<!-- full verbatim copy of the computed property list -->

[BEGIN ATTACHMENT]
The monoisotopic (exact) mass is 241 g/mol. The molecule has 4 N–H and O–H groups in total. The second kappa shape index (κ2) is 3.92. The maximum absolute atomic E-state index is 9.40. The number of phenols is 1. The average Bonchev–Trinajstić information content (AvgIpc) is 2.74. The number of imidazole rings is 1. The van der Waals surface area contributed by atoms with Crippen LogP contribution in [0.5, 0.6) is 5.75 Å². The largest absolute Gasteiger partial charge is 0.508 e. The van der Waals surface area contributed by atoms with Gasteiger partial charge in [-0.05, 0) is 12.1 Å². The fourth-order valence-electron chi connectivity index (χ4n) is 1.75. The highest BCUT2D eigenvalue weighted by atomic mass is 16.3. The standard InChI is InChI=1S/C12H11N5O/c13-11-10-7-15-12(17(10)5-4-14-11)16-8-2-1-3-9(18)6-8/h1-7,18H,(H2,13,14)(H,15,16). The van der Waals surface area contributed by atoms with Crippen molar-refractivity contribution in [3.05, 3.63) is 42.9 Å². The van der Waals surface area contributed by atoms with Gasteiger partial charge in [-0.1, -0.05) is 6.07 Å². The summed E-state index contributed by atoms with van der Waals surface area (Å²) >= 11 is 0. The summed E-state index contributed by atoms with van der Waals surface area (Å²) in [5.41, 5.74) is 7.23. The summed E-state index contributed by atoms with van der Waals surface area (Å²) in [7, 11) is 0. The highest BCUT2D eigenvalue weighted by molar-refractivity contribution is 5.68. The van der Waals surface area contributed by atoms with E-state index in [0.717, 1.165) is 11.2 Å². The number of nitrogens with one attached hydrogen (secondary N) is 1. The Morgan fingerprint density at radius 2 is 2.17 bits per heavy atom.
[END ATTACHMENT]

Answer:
The monoisotopic (exact) mass is 241 g/mol. The molecule has 4 N–H and O–H groups in total. The second kappa shape index (κ2) is 3.92. The maximum absolute atomic E-state index is 9.40. The number of phenols is 1. The average Bonchev–Trinajstić information content (AvgIpc) is 2.74. The number of imidazole rings is 1. The van der Waals surface area contributed by atoms with Crippen LogP contribution in [0.5, 0.6) is 5.75 Å². The largest absolute Gasteiger partial charge is 0.508 e. The van der Waals surface area contributed by atoms with Gasteiger partial charge in [-0.05, 0) is 12.1 Å². The fourth-order valence-electron chi connectivity index (χ4n) is 1.75. The highest BCUT2D eigenvalue weighted by atomic mass is 16.3. The standard InChI is InChI=1S/C12H11N5O/c13-11-10-7-15-12(17(10)5-4-14-11)16-8-2-1-3-9(18)6-8/h1-7,18H,(H2,13,14)(H,15,16). The van der Waals surface area contributed by atoms with Crippen molar-refractivity contribution in [3.05, 3.63) is 42.9 Å². The van der Waals surface area contributed by atoms with Gasteiger partial charge in [-0.1, -0.05) is 6.07 Å². The summed E-state index contributed by atoms with van der Waals surface area (Å²) >= 11 is 0. The summed E-state index contributed by atoms with van der Waals surface area (Å²) in [5.41, 5.74) is 7.23. The summed E-state index contributed by atoms with van der Waals surface area (Å²) in [7, 11) is 0. The highest BCUT2D eigenvalue weighted by molar-refractivity contribution is 5.68. The van der Waals surface area contributed by atoms with E-state index in [0.717, 1.165) is 11.2 Å². The number of nitrogens with one attached hydrogen (secondary N) is 1. The Morgan fingerprint density at radius 2 is 2.17 bits per heavy atom.